April 6, 2004 by

Marshall Frady


Categories: Hollywood, Media, Writers/Editors

Marshall Bolton Frady, an Emmy Award-winning journalist and biographer, died on March 9 from cancer. He was 64.
Frady attended Furman University and the University of Iowa. During the 1960s and 1970s, the Georgia native wrote for Newsweek, the Saturday Evening Post, Harper’s and Life Magazine. He covered the civil rights movement and interviewed several civil rights leaders, including the Rev. Martin Luther King, Jr.
Frady spent seven years as the host and chief correspondent for the ABC News documentary series, “Close Up.” In 1982, he won an Emmy for “Soldiers of the Twilight,

2 Responses to Marshall Frady

  1. Hazel Horseman

    I loved Marshall’s TV reports. I believe we are relatives but can’t make the connection. My paternal grandfather was a Frady. He lived in Cumberland County TN most of his life. He had many relatives in NC and GA. We will truly miss Marshall but he lives on in his books and other literary works. So sad to lose so much talent at such a young age.

  2. Snake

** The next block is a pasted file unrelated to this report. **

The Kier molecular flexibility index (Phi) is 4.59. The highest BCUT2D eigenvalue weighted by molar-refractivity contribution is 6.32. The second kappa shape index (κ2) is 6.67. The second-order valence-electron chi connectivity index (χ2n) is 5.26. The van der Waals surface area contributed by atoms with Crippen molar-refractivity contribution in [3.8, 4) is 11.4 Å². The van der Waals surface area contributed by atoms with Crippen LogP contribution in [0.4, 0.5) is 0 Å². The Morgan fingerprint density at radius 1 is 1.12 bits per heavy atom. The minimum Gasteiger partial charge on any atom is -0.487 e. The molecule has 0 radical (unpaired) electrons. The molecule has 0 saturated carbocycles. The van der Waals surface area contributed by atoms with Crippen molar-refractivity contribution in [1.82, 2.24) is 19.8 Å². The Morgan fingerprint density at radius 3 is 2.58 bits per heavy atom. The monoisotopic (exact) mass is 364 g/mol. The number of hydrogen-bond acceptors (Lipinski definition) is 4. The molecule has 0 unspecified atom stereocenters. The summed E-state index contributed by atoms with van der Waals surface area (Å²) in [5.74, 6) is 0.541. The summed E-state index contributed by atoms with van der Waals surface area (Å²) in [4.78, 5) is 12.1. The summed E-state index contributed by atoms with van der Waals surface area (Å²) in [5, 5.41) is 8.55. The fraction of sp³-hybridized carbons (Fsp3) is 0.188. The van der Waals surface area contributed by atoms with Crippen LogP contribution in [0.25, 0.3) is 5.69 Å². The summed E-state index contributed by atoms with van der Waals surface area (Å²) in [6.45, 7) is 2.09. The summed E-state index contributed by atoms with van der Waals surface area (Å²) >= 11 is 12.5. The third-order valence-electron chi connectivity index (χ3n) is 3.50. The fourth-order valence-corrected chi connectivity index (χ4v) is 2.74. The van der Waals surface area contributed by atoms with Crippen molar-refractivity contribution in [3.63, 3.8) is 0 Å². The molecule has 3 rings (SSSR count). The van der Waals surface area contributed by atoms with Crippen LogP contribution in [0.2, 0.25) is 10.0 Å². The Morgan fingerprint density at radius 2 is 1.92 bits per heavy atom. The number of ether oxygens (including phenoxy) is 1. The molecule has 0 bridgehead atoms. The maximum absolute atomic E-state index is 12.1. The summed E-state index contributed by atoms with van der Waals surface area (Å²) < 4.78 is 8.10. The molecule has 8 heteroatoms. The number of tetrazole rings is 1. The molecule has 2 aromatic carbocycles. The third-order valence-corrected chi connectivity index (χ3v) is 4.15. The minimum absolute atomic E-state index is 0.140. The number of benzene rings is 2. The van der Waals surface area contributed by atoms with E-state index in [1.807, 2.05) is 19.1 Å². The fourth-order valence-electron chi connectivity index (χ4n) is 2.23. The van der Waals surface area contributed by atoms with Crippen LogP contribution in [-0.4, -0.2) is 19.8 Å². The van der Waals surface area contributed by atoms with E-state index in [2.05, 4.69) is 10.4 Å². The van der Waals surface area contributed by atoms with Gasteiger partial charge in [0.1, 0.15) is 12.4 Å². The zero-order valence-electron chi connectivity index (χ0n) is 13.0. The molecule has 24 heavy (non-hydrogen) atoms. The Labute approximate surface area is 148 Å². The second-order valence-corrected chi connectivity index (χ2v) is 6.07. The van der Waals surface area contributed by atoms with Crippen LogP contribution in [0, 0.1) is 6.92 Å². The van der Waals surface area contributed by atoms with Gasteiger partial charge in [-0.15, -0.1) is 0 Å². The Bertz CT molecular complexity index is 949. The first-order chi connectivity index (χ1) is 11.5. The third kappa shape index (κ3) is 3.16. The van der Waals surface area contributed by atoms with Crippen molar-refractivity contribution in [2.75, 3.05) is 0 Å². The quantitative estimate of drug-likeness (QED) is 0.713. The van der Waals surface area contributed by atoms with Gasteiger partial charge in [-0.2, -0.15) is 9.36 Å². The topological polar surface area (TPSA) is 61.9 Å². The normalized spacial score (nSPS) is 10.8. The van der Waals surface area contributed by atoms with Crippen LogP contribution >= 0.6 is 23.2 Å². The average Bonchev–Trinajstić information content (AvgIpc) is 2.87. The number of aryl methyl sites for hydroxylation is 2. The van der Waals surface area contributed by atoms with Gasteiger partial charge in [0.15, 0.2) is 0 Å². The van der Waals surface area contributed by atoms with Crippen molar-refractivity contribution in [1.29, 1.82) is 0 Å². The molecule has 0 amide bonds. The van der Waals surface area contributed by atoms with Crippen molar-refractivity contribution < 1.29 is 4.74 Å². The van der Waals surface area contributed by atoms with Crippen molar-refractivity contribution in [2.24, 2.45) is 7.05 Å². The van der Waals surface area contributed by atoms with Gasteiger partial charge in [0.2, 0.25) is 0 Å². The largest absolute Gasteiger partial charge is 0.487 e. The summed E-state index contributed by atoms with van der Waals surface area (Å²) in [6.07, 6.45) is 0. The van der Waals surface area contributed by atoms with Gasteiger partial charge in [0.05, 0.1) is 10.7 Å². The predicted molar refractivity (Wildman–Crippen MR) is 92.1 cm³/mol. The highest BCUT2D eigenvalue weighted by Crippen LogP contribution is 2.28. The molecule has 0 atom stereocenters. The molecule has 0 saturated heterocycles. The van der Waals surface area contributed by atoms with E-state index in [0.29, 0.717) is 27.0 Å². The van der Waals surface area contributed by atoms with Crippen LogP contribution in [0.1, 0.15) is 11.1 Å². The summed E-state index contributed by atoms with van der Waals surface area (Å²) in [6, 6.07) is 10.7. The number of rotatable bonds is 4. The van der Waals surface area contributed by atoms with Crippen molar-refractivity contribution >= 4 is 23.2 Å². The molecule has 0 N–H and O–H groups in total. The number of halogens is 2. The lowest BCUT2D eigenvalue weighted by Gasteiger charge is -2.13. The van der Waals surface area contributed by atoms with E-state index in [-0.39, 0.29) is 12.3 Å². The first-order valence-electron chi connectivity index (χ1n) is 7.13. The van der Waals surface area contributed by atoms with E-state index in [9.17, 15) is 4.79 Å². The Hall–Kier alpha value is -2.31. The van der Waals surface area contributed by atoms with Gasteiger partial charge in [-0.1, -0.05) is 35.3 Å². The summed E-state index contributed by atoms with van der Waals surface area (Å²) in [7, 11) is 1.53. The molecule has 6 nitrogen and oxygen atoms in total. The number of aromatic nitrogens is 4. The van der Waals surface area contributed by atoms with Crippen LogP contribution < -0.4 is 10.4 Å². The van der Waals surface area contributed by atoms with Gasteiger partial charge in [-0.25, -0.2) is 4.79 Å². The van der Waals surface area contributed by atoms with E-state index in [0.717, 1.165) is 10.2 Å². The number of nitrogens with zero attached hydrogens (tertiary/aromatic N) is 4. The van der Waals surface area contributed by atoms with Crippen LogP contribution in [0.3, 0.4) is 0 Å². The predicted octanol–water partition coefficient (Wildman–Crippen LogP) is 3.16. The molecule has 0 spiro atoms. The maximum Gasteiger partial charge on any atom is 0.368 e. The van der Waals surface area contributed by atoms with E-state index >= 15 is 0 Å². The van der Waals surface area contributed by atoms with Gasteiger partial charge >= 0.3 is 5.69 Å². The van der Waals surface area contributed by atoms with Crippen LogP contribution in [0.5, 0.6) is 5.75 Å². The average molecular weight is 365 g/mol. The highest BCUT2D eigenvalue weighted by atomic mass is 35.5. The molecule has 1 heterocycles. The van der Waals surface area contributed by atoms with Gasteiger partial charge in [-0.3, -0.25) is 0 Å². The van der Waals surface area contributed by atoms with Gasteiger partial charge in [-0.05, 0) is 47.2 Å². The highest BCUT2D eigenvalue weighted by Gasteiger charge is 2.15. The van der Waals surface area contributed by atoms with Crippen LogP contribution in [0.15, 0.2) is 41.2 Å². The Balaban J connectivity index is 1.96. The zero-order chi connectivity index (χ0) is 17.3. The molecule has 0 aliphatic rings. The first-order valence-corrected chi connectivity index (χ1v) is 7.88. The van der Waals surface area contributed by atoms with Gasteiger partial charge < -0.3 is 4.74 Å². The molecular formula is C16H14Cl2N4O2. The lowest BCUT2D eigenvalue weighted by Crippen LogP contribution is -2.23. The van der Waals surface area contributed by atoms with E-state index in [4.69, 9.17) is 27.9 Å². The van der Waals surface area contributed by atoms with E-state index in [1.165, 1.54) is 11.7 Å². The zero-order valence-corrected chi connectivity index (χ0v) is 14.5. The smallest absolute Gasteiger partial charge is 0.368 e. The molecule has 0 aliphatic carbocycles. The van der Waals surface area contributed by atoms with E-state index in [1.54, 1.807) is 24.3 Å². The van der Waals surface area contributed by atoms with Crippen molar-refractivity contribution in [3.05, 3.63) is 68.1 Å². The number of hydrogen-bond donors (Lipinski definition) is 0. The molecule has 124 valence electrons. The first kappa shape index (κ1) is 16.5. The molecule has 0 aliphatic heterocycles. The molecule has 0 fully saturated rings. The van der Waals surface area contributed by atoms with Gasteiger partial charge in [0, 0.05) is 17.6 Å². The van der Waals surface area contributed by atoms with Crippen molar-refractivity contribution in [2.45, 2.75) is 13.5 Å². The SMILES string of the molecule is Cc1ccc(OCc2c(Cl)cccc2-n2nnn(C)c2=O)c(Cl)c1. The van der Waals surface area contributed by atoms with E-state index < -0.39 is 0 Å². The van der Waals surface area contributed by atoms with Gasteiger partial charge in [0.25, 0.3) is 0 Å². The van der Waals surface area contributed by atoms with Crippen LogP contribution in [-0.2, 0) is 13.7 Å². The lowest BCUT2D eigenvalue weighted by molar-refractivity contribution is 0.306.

I remember Frady’s “SOT” with fondness, for what it did (and did not) “expose”…Being a Georgian, I can only guess that feeding into fantasies turning into reality of hunting Blacks down for sport was not necessarily a negative thing for him, re the Mercs he interviewed…Having experience from that war in those days,and now having to stomach the mad Black Stalin/Hitler “Jr” of Africa in charge, Mugabe (He even wears a Hitler type moustache these days, as they murder and run out the white farmers using North Korean trained Communist fanatic “veterans” who were never there)..I can say that, as a veteran, the Rhodesians ingrained racism was what did them in at the end, (combined with the Brit. liberals who “stuck it to em'” to give up the country to red terrorists). Frady’s “SOT” did little to help the situation…Volunteers who were not “white” found themselves segregated immediately, not something American volunteers took to easily, but immediately brought on feelings of resentment, as we were told this was a fight for freedom!!…but I digress…Frady’s editors were most clever, I remember the cuts showing Black rebels appearing to use the Facistic “heil” salute, and use of footage shot by Italians Jacopetti & Prosperi for their film “Africa Addio” (aka: Africa Blood & Guts) who were there filming (Bob Denard’s) Mercs & Katanga Gendarmes in actual fighting against Rebels…The one Black American Pilot (Julian)fighting with the Mercs was never interviewed, a coup which whould have made Frady’s Emmy even more impressive and of historical significance had he made the move. Amazing stuff, anyway, wish I could get a copy of it for Historical purposes…Frady has to be givin credit for having the gonads to deal with a “taboo” subject, although he could have downplayed the exploitative aspects for a more hard news approach, being more agressive in interviewing participants rather than merely relying upon the comfort of talking to southerner SOF’s IMVHO…

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